There now are 149 charter schools in North Carolina, schools funded by taxpayers but free to experiment with curricula and allowed to operate outside the rules governing the conventional schools to which most North Carolina families send their children.
Into the mix the State Board of Education now plans to add two online charter schools next year. In a pilot program, those schools will receive the same $8,000 per pupil state allocation that regular charters get.
Charter advocates may view this as a Brave New World, but previous state boards have had strong misgivings. And the charter push overall has gone much too quickly in North Carolina, with Republicans, who have been critical of conventional public education, leading the charge.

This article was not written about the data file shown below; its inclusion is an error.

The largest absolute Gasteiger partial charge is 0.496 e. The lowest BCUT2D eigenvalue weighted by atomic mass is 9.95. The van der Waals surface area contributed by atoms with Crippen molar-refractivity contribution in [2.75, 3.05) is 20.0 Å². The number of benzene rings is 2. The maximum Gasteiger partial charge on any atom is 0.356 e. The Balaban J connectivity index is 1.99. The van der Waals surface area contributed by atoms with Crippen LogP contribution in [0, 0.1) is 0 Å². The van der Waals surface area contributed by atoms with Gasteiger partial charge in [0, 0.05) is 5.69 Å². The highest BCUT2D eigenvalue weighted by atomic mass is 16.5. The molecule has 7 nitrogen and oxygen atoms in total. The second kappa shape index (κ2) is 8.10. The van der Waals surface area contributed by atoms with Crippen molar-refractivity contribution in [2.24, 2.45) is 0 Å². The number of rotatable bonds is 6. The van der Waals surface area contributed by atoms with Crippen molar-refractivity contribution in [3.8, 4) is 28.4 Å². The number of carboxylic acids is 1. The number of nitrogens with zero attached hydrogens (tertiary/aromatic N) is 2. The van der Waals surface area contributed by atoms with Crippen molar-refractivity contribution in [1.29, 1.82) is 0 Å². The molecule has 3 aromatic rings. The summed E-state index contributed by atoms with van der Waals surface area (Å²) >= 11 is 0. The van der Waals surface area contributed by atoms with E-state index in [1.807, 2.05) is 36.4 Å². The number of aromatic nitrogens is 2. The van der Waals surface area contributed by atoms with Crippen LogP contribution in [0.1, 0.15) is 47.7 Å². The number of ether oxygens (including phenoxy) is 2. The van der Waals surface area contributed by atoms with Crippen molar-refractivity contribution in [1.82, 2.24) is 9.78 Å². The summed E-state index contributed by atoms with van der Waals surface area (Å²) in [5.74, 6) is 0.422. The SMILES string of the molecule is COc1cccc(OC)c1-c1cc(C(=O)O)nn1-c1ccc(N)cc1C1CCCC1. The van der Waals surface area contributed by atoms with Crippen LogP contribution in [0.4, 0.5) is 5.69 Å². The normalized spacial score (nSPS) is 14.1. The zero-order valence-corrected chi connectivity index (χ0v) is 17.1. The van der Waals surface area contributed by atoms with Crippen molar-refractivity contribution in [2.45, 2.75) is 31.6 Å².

They’ve even put in a “fast-track” option that lets charter operators judged to have created successful schools open a new one without having to go through a typical planning year.
Yevonne Brannon, head of Public Schools First NC, says that other states have run into problems expanding charters too quickly. She rightly suggests that charters opened in recent years should be evaluated every year, and “if they’re working well for students, let’s applaud them. If not, let’s not waste another year of a child’s time and taxpayer dollars.” She said there has not been an adequate look at student achievement in fairly new charters.
Charters were seen initially as a chance to be “laboratories” for public education, as places to cultivate innovations that could be used in conventional schools. But too many charter advocates have viewed them as “alternative” schools, almost private schools funded by the public. Now that there’s no limit on the number of charter schools North Carolina can have, Republicans seem inclined to invite an almost unlimited number to open without knowing whether they’re succeeding.
The state needs to more closely oversee and evaluate the charters that exist before going in to the Brave New World of online-only charters.